Baseball’s First African American Player

Baseballs First African American Player


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Baseball has been around since the 19th century, but no one knows who the creator of baseball is. The first baseball team was the New York Knickerbockers. They were formed in September of 1845 by Alexander Cartwright. The rules for baseball today are based off of the “Knickerbocker Rules” used by the club. During the Civil War baseball clubs grew. By 1846 there were over 100 baseballs clubs and over 400 clubs by 1867.

Jackie Robinson, the first African American baseball player in the Major Leagues, was born in

Jackie Robinson swinging a bat in Dodgers unif...
Jackie Robinson swinging a bat in Dodgers uniform, 1954. (Photo credit: Wikipedia)

January of 1919 in Cairo, Georgia. Jackie was in the Army until 1944, when he joined a segregated baseball league. In 1946 Branch Rickey, president of the Brooklyn Dodgers, selected Jackie to be the first African American to segregate the Major Leagues. Jackie moved from his home to Florida to begin practice with the Montreal Royals in Florida.

During this time he endured slurs and threats, especially at away games. Jackie’s will was tested throughout his entire career, but mainly in the beginning. Many of his teammates did not want him to join and would call him names and try and hit him to get him to quit. Although at times Jackie wanted to fight back, he never did. In 1947 Jackie Robinson was officially signed to the Brooklyn Dodgers.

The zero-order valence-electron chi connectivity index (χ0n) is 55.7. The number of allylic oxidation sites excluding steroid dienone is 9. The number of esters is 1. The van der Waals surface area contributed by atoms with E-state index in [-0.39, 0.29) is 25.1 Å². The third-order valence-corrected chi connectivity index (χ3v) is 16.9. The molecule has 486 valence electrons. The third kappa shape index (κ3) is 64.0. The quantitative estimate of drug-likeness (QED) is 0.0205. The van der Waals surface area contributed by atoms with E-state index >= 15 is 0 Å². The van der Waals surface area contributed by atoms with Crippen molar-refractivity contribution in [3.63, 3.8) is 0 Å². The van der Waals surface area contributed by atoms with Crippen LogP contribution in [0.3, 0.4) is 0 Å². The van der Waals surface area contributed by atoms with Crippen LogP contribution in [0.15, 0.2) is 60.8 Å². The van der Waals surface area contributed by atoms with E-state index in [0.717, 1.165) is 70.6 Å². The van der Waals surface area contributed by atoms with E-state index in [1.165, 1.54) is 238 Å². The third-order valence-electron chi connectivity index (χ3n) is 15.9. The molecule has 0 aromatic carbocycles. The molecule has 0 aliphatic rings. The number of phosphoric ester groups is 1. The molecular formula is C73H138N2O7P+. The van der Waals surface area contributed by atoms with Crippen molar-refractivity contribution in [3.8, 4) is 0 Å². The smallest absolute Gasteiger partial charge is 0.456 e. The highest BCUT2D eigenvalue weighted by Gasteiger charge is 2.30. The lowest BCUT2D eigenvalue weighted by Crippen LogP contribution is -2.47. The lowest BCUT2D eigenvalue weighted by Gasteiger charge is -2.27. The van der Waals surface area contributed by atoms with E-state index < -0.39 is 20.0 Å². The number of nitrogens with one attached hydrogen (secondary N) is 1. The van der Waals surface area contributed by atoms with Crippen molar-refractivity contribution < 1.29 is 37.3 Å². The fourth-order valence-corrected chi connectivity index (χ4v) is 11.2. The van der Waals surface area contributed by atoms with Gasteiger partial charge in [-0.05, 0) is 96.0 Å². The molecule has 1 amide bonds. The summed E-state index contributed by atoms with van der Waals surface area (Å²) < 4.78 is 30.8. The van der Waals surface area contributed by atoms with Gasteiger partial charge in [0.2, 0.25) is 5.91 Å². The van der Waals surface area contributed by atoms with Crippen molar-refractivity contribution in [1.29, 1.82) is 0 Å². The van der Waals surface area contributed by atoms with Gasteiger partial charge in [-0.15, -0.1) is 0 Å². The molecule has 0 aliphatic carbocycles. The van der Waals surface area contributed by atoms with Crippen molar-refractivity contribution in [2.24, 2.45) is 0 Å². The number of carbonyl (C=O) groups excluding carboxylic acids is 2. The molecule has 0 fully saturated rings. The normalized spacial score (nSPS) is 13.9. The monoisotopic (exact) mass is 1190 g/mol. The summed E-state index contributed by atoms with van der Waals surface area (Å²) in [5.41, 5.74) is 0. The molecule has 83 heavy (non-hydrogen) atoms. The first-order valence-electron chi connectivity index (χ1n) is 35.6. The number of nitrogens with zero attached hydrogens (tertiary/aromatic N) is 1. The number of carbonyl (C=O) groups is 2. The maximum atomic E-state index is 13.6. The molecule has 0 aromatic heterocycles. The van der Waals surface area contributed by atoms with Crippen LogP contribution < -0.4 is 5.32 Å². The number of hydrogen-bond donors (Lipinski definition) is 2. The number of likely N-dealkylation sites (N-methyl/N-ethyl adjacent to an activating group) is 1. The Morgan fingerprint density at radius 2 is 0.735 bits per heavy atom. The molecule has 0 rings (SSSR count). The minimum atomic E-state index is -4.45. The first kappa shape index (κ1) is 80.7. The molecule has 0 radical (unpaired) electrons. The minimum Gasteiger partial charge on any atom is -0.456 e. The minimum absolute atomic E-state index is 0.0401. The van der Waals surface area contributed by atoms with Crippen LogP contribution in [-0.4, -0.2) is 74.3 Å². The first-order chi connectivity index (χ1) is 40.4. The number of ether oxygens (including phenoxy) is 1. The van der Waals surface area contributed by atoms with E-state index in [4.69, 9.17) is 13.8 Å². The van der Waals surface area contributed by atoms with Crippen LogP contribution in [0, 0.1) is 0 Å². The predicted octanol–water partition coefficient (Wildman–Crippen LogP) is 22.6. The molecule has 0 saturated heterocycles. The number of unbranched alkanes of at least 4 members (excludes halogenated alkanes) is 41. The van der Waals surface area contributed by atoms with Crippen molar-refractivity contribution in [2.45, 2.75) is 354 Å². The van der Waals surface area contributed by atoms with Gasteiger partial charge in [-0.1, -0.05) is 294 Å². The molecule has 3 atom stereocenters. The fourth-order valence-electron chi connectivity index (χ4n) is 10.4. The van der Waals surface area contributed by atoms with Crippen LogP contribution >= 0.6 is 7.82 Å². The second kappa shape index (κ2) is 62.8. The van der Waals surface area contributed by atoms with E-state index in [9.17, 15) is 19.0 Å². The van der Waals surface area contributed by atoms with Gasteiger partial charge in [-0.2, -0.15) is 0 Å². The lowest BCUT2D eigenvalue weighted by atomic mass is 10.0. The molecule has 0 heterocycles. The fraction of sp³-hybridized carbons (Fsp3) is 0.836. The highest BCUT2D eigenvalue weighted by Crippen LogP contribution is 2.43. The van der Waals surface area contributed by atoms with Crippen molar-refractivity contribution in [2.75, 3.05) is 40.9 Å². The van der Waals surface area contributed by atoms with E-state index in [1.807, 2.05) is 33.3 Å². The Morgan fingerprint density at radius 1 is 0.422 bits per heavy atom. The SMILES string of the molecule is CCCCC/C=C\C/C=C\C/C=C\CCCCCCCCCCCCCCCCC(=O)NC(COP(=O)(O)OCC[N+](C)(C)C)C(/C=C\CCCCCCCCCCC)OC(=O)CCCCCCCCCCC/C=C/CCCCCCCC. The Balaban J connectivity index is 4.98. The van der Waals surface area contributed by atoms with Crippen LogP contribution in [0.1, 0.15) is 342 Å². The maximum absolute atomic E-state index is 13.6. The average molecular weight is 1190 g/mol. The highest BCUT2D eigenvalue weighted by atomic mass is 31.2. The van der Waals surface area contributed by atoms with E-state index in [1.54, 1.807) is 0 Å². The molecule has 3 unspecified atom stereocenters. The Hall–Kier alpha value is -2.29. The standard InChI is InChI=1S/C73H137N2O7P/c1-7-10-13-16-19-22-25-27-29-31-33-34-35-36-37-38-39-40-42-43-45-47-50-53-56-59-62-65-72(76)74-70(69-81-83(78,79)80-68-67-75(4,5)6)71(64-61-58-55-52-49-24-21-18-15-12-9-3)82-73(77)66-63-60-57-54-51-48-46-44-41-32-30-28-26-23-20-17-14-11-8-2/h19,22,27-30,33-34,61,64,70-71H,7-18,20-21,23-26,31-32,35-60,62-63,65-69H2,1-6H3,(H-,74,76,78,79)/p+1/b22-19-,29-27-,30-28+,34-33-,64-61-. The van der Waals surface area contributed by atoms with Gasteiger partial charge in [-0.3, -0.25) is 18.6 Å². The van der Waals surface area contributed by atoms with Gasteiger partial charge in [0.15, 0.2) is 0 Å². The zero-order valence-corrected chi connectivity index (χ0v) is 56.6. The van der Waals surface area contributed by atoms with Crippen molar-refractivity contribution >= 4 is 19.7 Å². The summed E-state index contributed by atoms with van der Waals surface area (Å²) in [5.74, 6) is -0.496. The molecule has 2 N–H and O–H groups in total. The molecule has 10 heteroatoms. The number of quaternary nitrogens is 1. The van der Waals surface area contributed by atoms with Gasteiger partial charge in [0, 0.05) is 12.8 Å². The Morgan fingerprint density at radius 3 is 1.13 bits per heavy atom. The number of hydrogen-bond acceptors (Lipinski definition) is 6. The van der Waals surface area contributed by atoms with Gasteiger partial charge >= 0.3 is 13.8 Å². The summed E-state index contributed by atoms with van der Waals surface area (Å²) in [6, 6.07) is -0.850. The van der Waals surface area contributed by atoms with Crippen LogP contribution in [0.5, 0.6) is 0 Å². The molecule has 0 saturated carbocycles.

Throughout his career Jackie Robinson stole home 19 times and was entered into the baseball hall of fame in 1962. In 1955 he helped the Dodgers win the World Series against the Yankees. Shortly after that we was traded to the New York Giants and then in 1957 he retired from baseball with a batting average of .311. The number 42 has been retired from all baseball teams and at every stadium they have the number hanging up to commemorate him and his achievements.

English: Jackie Robinson
English: Jackie Robinson (Photo credit: Wikipedia)


He became a huge voice for ending segregation. In 1952 Jackie called out the Yankees for not segregating their team yet after 5 years of him signing with the Dodgers. After he retired he was on the board of the NAACP and continued to be a voice for the Civil Rights movement.

Today the Jackie Robinson Foundation sponsors scholarships for disadvantaged students attending college.  To find out more about the Jackie Robinson Foundation CLICK HERE:

Jackie died in 1972 from a heart attack. He will forever be remembered as one of the best baseball players ever seen.